Town offers apology after Black couple wrongly accused of stealing apples

Courtesy photoThe Rev. Manikka Bowman and her husband Jeff Myers say they and their children were wrongly accused of trying to steal apples from Connors Farm in Danvers and then accused by a Danvers police officer of "playing the race card."

DANVERS — Town of Danvers officials apologized on Thursday to a Black Cambridge family after they were wrongly accused of trying to steal apples during a Labor Day visit to Connors Farm — then accused by a Danvers police officer of "playing the race card" when they questioned why they were singled out to be searched. 

Rev. Manikka Bowman, who is vice-chairman of the Cambridge School Committee, and her husband Jeff Myers, who works in commercial real estate, took their children, 7 and 18 months, to the farm for apple picking, a favorite fall activity of their older child, who had been going on apple picking trips since preschool. 

"We had just finished picking our apples," Myers said in an interview. "We wanted to go to the farm stand to buy some apple cider donuts. As we were walking, a gentleman appeared in front of us and said we had too many apples." 

Some of the apples the couple and their children had picked had fallen out of the bag and into the bottom of a stroller, the couple believes. 

What happened after that has convinced the couple that they were victims of racial profiling by employees of the farm stand. 

Myers said he and his wife were at first confused as to why they were being questioned, then alarmed as a second employee approached. The two workers then led the couple to the farm stand building, where they asked to look inside Bowman's handbag. 

Myers said he and his wife figured they could pay for any extra apples, along with the donuts they were planning to buy, before leaving. 

It was then that they realized what was happening. 

"Conceal and steal were words they used a lot," said Myers. 

"Up until that point, we were having a good day," said Myers, who noted that the staff in the orchard were helpful and friendly throughout the day and that it was only when they encountered the security staff that things soured.

When they asked to speak to a manager, a third employee told them that he was a manager, but refused to give them any information on how to contact the owners. Then, Myers said, the man alerted a police officer working a detail at the farm that day.

"My impression is that when we pushed back and asked for more accountability, they got the police involved," Myers said. 

He said the officer seemed even-tempered, but "I don't think he fully appreciated what we were telling him." 

Their older child was crying at that point. 

To resolve the situation, Myers said, they paid another $8.81 — only to realize once they got home that one of their other bags was not quite full and that most of the "overage" would have fit in that bag. 

On Wednesday night they shared their story on social media, asking for the farm's owner to issue a public apology and donate the money they spent at the farm — approximately $100 — to the Essex County Community Foundation toward racial equity work, and commit, along with the Danvers Police Department, to training in diversity, equity and inclusion.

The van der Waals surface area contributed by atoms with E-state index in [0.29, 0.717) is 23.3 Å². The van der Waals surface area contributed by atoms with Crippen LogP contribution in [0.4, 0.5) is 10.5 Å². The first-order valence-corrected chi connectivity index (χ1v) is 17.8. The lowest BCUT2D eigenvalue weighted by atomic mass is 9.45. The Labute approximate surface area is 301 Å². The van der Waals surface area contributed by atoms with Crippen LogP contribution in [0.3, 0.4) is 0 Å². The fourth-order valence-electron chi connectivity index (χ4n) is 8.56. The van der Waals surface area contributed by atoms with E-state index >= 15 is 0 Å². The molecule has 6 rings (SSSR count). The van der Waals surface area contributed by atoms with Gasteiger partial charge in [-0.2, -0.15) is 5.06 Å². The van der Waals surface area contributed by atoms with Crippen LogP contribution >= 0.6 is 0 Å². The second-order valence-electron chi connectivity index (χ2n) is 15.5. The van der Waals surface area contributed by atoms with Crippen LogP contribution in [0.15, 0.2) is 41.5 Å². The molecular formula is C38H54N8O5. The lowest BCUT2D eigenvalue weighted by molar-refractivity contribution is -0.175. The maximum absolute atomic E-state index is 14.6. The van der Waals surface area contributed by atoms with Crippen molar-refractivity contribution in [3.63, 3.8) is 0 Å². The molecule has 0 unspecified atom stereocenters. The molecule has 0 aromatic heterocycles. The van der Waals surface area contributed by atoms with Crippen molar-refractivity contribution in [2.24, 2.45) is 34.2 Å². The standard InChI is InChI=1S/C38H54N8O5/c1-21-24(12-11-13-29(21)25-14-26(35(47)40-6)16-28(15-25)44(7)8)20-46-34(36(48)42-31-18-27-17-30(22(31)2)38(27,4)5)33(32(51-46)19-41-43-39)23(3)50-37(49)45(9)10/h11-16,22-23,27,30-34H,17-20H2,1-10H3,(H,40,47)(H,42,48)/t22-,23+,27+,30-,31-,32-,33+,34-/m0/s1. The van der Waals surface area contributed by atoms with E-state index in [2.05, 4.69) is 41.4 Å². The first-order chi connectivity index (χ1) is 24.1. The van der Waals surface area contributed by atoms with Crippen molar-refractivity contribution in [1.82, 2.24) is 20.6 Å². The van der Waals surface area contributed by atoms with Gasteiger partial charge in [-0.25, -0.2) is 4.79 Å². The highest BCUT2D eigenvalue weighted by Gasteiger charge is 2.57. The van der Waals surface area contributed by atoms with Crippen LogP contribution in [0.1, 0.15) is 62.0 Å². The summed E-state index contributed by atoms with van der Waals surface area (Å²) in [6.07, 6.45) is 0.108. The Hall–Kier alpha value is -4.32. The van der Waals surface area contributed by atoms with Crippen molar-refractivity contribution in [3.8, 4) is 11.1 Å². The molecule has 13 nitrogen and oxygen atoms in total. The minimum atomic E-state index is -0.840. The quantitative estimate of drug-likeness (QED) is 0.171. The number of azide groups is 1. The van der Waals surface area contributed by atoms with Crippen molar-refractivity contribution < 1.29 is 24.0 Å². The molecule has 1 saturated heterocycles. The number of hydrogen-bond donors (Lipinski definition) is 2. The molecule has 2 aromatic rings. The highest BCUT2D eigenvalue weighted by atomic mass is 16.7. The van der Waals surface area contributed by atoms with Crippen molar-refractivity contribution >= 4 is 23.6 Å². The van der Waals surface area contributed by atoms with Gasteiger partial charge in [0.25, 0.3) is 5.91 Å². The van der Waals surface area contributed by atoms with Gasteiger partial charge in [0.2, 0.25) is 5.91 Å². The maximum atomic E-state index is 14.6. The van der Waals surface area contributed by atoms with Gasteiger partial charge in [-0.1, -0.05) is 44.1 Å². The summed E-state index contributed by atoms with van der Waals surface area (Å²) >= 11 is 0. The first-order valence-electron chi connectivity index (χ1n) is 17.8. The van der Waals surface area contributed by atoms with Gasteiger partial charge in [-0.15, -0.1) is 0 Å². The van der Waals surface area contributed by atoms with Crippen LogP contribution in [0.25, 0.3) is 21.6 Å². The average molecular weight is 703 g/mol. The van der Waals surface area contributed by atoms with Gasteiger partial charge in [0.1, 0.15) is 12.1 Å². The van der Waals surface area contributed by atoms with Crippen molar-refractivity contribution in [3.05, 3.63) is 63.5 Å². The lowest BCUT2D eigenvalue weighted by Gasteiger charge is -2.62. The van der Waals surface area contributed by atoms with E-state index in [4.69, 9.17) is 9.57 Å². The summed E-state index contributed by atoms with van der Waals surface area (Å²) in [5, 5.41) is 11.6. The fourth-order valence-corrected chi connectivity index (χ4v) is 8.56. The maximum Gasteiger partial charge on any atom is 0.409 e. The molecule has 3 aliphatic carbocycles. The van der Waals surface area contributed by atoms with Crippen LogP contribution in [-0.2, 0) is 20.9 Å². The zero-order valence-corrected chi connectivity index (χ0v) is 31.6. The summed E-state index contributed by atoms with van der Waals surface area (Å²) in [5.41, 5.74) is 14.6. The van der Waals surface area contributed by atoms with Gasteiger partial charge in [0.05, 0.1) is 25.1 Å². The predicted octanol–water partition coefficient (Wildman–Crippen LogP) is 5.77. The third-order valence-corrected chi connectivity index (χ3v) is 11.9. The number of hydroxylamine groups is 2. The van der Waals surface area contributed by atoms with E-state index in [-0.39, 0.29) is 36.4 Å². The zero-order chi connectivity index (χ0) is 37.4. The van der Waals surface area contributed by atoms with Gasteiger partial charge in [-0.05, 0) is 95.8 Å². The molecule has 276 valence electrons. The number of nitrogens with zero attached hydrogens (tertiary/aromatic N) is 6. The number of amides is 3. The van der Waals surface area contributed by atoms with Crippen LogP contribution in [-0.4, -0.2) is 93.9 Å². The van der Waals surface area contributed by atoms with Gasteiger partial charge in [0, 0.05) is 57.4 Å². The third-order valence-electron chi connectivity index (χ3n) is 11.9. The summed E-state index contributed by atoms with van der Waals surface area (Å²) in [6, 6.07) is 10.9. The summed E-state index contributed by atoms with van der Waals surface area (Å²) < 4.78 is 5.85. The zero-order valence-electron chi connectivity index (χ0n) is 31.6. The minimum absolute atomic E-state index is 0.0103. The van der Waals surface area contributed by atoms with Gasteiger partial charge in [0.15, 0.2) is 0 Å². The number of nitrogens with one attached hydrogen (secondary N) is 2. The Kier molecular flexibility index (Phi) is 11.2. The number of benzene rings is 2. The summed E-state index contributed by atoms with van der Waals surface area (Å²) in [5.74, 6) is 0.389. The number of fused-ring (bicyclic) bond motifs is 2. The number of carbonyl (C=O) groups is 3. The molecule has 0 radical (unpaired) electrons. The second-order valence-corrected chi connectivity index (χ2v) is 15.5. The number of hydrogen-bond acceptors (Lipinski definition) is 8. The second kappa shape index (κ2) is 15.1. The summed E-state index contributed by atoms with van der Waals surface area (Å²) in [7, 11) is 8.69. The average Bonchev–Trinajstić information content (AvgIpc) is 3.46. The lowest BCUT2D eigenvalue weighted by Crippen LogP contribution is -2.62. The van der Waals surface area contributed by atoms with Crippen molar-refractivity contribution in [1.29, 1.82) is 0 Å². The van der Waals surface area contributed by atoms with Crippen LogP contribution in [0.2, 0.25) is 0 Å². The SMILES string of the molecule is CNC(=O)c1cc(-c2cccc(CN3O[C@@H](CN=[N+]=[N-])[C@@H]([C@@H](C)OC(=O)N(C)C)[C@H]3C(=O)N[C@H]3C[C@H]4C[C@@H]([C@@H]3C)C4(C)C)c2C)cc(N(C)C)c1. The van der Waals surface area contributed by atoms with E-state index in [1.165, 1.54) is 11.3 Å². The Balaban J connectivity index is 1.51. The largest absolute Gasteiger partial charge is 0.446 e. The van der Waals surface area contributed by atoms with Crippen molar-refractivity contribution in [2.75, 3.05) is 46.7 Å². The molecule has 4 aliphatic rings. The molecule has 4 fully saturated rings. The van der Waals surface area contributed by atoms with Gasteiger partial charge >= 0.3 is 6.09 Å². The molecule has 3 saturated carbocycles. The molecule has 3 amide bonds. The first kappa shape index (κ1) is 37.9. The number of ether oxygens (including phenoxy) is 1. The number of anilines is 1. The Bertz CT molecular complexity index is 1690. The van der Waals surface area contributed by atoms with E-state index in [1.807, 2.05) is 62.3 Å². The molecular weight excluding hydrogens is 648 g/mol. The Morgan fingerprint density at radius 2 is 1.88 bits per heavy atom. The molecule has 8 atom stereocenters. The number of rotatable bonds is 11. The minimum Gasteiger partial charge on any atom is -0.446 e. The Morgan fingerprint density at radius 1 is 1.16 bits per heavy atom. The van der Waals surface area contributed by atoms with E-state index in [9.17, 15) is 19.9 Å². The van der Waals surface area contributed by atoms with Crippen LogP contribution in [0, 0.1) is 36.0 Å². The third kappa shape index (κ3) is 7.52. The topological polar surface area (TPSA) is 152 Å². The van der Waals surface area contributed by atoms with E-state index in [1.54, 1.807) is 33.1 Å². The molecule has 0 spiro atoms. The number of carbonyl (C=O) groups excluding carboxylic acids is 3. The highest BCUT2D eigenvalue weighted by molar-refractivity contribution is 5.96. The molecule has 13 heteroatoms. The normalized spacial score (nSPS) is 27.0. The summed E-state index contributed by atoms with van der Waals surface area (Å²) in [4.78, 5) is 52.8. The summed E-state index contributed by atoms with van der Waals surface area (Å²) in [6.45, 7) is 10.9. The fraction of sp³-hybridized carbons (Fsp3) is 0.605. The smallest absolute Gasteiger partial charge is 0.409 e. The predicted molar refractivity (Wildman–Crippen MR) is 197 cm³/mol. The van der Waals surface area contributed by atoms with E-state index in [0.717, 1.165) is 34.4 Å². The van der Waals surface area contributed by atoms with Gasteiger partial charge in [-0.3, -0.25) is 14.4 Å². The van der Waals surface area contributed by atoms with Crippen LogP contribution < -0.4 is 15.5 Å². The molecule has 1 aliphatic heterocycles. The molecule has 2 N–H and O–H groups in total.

On Thursday, town officials responded with a public statement apologizing for the officer's "racially insensitive" comment and saying they will meet with the family. 

"The town extends its apologies for the unsettling experience the family had at a local business and for the comment made by a Danvers employee," the statement, signed by Select Board Chairman Gardner Trask, Town Manager Steve Bartha, police Chief James Lovell and Human Rights and Inclusion Committee Chair Dutrochet Djoko, said. 

"Let us be very clear, discriminatory behavior has no place in Danvers, or in any community," the officials said. "In their letter, the family asked that the Town commit to diversity, equity, and inclusion training for its staff — a request we believe is entirely reasonable and appropriate."

The town's statement also urged the owner of the farm to offer an apology. 

The farm's owner, Robert Connors, issued an apology later Thursday, saying he had reached out to the family. 

"We do regret this incident that happened over the weekend," Connors said in a voicemail to a Salem News reporter. "We've extended our personal apology to the family. We do our best to train our employees to handle all customer issues with courtesy and respect." 

He said he will arrange for diversity, equity and inclusion training for his employees, as the family had requested. 

Earlier Thursday, someone with access to the farm's Facebook page posted a comment that included what appeared to be an indirect reference to the incident, which was being widely discussed on social media at that point. "Just a friendly reminder that we reserve the right to inspect all backpacks, bags and strollers that exit our orchard," the post read, in part. By late Thursday afternoon, that post no longer appeared on the farm's Facebook page. 

Myers said he and his wife appreciate the town's effort to reach out to them after an upsetting incident for both the couple and their children.

"At the end of the day, we want to be respected and treated like anyone else," said Myers.

Courts reporter Julie Manganis can be reached at 978-338-2521, by email at or on Twitter at @SNJulieManganis.

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